Microbeads could be in your body wash. But they’re probably all around you.
What are microbeads?
Tiny plastic particles that are max. 1 mm circumference that are used in certain cosmetics products such as toothpastes and face and body washes. They’re added to either make them more foamy, to make them look better or to exfoliate.
Wastewater treatments can’t filter these microbeads, and that’s how billions of microbeads are getting into our oceans, lakes, and rivers every single day.
If the beads make it to our waters, they’re making it to our food too. There are probably microbeads in your body right now.
How can we avoid buying products with microbeads?
Avoid these ingredients: polyethylene, polypropylene, polyethylene terephthalate or polymethyl methacrylate.
It all boils down to being a conscious consumer. Read the ingredient-list before purchasing and verify if there are any nasties out there. Watch out for greenwashing (don’t always trust the labels).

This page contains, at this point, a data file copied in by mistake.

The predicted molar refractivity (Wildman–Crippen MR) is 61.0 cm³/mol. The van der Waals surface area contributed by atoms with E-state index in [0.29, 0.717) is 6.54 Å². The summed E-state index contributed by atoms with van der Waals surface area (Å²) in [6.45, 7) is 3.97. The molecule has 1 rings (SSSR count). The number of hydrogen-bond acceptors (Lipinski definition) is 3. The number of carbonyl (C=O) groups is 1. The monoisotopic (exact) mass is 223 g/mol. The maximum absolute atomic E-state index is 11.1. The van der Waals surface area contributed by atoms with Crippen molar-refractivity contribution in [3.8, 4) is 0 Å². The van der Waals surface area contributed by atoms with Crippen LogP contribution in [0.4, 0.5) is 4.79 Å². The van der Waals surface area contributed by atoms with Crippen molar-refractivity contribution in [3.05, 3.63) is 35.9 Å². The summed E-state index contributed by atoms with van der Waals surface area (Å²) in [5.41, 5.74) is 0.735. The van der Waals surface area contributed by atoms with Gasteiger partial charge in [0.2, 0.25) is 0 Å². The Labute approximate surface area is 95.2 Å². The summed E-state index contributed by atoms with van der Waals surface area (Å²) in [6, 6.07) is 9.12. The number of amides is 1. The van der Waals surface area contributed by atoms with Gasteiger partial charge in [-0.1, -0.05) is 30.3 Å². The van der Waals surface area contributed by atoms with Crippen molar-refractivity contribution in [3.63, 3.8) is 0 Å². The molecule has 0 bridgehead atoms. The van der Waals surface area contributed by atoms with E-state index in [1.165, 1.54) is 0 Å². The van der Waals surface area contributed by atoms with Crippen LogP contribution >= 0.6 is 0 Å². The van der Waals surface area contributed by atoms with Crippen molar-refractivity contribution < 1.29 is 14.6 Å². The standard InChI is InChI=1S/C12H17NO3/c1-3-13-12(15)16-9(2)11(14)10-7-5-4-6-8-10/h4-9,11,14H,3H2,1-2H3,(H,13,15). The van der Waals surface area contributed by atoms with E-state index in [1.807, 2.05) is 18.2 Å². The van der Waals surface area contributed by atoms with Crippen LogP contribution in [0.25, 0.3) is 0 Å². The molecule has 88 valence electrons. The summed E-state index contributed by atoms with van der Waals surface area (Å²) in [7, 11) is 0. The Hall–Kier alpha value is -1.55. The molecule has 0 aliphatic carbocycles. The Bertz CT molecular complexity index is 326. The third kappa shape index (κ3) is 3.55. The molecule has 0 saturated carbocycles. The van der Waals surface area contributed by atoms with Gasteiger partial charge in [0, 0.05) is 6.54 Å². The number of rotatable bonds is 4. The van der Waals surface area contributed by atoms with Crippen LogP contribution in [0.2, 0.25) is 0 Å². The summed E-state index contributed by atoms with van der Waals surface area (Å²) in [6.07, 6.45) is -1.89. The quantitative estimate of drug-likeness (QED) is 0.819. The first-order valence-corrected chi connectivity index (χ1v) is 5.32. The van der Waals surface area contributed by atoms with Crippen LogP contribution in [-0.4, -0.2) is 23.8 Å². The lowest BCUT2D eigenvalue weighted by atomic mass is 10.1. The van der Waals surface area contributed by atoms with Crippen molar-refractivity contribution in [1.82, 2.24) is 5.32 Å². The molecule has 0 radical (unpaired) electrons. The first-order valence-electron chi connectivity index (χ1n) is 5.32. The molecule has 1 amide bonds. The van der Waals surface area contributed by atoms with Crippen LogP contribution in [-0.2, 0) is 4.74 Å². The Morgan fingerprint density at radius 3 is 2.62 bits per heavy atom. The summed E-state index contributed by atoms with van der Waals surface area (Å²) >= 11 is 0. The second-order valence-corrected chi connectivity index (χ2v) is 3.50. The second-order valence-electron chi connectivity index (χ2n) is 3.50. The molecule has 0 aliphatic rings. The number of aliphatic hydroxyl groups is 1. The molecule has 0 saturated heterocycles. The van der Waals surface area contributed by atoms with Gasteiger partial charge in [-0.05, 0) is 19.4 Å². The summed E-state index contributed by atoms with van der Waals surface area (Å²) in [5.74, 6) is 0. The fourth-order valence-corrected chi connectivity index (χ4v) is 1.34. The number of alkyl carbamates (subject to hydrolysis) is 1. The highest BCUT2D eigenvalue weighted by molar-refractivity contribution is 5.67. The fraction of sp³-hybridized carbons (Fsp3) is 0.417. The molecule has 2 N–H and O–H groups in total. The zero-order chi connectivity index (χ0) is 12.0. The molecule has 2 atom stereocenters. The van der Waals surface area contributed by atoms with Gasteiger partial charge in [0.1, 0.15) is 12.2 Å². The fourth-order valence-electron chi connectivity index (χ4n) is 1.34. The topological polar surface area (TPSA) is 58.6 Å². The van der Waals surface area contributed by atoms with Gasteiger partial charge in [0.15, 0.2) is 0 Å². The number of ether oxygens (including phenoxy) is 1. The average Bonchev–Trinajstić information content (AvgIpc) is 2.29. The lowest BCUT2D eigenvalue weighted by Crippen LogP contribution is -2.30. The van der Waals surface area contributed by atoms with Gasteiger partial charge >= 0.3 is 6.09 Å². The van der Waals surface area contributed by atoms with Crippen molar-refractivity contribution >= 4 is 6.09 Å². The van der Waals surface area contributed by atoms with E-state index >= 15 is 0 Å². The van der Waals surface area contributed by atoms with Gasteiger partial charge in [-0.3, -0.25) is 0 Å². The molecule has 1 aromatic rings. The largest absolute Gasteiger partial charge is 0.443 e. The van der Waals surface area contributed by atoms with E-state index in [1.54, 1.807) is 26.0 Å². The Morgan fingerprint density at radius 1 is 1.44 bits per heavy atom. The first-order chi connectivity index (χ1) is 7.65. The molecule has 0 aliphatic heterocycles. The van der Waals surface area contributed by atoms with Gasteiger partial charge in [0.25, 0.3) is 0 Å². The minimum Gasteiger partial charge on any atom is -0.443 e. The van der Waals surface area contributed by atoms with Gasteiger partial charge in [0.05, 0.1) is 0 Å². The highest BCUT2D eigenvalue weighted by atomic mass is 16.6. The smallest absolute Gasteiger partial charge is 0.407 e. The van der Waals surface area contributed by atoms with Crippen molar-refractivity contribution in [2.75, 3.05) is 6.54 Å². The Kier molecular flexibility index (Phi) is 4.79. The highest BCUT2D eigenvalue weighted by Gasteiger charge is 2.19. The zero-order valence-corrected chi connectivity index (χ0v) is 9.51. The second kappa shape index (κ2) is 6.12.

Why do the manufacturers add microbeads to those products? This is such an interesting take I found at Story of Stuff: the beads are smoother than nature exfoliators which means they can be used every day which means you’ll go out and buy more!
It seems, dear readers, that it’s all about the money. And, my friends, our planet and all its inhabitants suffer the consequences.
Countries that have banned or are in the process of banning microbeads:
(Celebrate the good guys)
- The Netherlands
Do you want to find out whether your products contain microbeads? Here’s a good resource to see if the product you’re using contains microbeads or not.
Listen to this week’s podcast to learn more about living life without plastic.